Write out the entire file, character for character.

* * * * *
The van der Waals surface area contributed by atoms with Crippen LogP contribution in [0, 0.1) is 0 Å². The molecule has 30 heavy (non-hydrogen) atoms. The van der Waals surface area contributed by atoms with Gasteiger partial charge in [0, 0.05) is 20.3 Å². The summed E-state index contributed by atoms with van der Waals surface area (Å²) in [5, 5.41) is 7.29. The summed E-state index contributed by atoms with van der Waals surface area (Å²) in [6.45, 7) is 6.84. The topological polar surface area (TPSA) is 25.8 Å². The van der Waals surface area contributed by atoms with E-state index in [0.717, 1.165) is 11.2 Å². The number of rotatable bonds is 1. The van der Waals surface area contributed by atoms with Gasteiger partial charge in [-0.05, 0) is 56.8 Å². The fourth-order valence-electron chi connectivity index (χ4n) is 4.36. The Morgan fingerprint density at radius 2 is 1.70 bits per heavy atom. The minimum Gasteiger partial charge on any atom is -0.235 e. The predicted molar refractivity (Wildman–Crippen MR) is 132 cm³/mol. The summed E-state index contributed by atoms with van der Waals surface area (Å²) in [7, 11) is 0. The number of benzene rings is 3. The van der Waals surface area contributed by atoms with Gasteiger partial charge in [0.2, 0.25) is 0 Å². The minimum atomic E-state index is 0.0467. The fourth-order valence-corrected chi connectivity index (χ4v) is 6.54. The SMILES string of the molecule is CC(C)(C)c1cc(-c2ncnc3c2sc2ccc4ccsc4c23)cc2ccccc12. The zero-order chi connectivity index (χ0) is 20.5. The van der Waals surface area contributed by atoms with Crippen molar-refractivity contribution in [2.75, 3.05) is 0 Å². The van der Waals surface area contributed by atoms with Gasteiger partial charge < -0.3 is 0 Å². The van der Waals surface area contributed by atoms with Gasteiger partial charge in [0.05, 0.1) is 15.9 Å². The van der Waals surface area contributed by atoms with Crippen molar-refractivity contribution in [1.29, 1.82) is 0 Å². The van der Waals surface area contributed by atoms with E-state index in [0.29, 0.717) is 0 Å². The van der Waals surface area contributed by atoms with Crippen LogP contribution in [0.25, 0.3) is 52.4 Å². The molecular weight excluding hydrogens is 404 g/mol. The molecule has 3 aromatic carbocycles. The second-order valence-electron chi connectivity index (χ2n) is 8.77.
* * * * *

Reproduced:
The van der Waals surface area contributed by atoms with Crippen LogP contribution in [0, 0.1) is 0 Å². The molecule has 30 heavy (non-hydrogen) atoms. The van der Waals surface area contributed by atoms with Gasteiger partial charge in [0, 0.05) is 20.3 Å². The summed E-state index contributed by atoms with van der Waals surface area (Å²) in [5, 5.41) is 7.29. The summed E-state index contributed by atoms with van der Waals surface area (Å²) in [6.45, 7) is 6.84. The topological polar surface area (TPSA) is 25.8 Å². The van der Waals surface area contributed by atoms with E-state index in [0.717, 1.165) is 11.2 Å². The number of rotatable bonds is 1. The van der Waals surface area contributed by atoms with Gasteiger partial charge in [-0.05, 0) is 56.8 Å². The fourth-order valence-electron chi connectivity index (χ4n) is 4.36. The Morgan fingerprint density at radius 2 is 1.70 bits per heavy atom. The minimum Gasteiger partial charge on any atom is -0.235 e. The predicted molar refractivity (Wildman–Crippen MR) is 132 cm³/mol. The summed E-state index contributed by atoms with van der Waals surface area (Å²) in [7, 11) is 0. The number of benzene rings is 3. The van der Waals surface area contributed by atoms with Gasteiger partial charge in [0.2, 0.25) is 0 Å². The minimum atomic E-state index is 0.0467. The fourth-order valence-corrected chi connectivity index (χ4v) is 6.54. The SMILES string of the molecule is CC(C)(C)c1cc(-c2ncnc3c2sc2ccc4ccsc4c23)cc2ccccc12. The zero-order chi connectivity index (χ0) is 20.5. The van der Waals surface area contributed by atoms with Crippen molar-refractivity contribution in [2.75, 3.05) is 0 Å². The van der Waals surface area contributed by atoms with Gasteiger partial charge < -0.3 is 0 Å². The van der Waals surface area contributed by atoms with Gasteiger partial charge in [0.05, 0.1) is 15.9 Å². The van der Waals surface area contributed by atoms with Crippen molar-refractivity contribution in [1.29, 1.82) is 0 Å². The van der Waals surface area contributed by atoms with E-state index in [0.29, 0.717) is 0 Å². The van der Waals surface area contributed by atoms with Crippen LogP contribution in [0.25, 0.3) is 52.4 Å². The molecular weight excluding hydrogens is 404 g/mol. The molecule has 3 aromatic carbocycles. The second-order valence-electron chi connectivity index (χ2n) is 8.77.